As an explorer, members attend simulations that help them as officers, and they can ride along with a program officer and learn to shoot a gun. Of course this is under strict supervision; for explorers to enter the gun range, they must first prove themselves and have an officer present.
They can also join the prestigious Shooting Team, which travels to meetings and competitions with explorers from around the state.
Deputy Dallas Chisholm, who started the Pompano Beach Youth Explorer Program four years ago, said “The teams must prove themselves in front of 200 other young adults who also want to prove themselves as the best of the best.”
Explorers also experience situations cops encounter every day. From drunken driving simulations to emergency health situations and intense kidnapping settings, explorers experience simulations that will push them to determine whether or not they are ready. An officer will sit down with two of the ranking explorers and simulate a need for the police. Dispatch (the senior member) will “call” in for the explorers to approach the members and the situation will begin. Anything can happen when on duty, and that’s what the explorers learn firsthand. When the simulation starts, they must decide an appropriate course of action.
Explorers are taught how to execute the most extreme situation with absolute precision. Not to say there aren’t mistakes made, these are just teenagers after all. “It’s a learning experience,” said a teen explorer. “I accidentally pulled my gun out in a simulation because I thought they were reaching for a weapon… it was just his phone.”
During one of the simulations the explorers had to decide if they should call the ambulance or if they offer a police escort to the hospital for a woman in labor. Surprisingly, this is not an uncommon scenario. Cops must call an ambulance, but sometimes the person (if injured) might not have that much time. It is the duty of the explorer to learn what protocol dictates, and what is realistic for the situation at hand.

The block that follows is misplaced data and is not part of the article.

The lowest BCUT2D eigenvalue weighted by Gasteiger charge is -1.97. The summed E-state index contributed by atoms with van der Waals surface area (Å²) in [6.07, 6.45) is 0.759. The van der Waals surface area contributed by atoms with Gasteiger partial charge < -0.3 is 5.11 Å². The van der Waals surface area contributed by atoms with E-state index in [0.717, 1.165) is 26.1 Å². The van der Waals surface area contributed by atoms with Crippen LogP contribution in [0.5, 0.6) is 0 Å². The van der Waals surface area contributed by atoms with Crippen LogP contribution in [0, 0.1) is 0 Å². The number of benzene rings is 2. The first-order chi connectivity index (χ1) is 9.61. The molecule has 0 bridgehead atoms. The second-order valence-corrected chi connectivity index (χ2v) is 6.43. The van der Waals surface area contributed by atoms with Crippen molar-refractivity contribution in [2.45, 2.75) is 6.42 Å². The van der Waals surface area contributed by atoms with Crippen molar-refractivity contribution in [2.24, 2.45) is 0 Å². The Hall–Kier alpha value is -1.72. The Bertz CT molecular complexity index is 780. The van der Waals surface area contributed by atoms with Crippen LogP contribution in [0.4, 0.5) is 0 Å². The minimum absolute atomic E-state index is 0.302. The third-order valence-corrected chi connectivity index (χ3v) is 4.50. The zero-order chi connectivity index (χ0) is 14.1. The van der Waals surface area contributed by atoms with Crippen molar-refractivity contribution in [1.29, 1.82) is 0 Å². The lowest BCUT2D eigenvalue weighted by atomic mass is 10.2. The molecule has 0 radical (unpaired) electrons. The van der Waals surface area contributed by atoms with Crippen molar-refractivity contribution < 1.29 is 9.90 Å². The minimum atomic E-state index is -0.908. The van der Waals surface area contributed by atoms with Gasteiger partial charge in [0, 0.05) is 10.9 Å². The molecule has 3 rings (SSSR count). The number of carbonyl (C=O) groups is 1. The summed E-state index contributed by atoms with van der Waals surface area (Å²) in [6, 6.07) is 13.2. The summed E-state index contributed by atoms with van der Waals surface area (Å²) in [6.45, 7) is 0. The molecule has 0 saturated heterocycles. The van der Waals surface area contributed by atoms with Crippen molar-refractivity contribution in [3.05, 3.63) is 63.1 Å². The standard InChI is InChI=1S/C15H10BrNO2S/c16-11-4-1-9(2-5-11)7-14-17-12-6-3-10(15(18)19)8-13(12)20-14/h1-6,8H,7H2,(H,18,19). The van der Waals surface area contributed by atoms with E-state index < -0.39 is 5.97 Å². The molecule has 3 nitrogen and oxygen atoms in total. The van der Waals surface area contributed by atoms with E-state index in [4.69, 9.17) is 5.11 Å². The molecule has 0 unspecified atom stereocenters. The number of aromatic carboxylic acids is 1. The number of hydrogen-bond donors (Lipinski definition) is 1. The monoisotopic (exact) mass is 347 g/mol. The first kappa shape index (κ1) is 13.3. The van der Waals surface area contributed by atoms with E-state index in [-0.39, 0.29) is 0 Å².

What do the explorers say?
Captain Rashawn joined the Youth Explorer Program when he was 16. His story was like that of many kids that we see every day. “I wasn’t on the right path; I was making the wrong decisions… When I joined the Explorers I felt like I belonged here,” said Captain Rashawn. “When I had the opportunity to speak to elementary kids, and seeing them interested in the uniform I had on. When one of the girls stayed in touch with me and said that I helped her, I really felt like this was where I was supposed to be.” Ever since that day, Captain Rashawn has poured is heart into the program, earning him the rank of captain.
But Captain Rashawn isn’t the only one who has risen through the ranks.
Yarely Soliz, Sergeant of the Explorers, is very honest about how she learned respect for people around her through this program, and how this program helped mature her. “This is a great place for any person to be; we all care for each other and support each other. I know law enforcement is where I will go in the future,” Sergeant Yarely said.
This is the hope of the program, to make a change in kid’s lives. If they don’t want to join the academy that’s fine; it seems as if the kids who don’t want to do it at first are the ones who go to the academy to become an officer.
How to get involved
For more information about the Youth Explorer Program call Broward Sheriff Office Deputy Armenteros, senior advisor at 954-605-6269. To apply, go to your nearest Sheriff’s office and pick up an application. If you aren’t sure if your Sheriff office has the explorer program, don’t worry. Broward Sheriff’s Office has nine different offices with this program.
Captain Rashawn and several other explorers plan to enter the Police Academy within the next year, preparing for a career of service and dedication to our community.
Geoffrey Still is an intern with Good News, student editor of Calvary Christian Academy’s SOAR.ccaeagles.org and founder of the “Crusader Corner” at Coral Springs Christian Academy.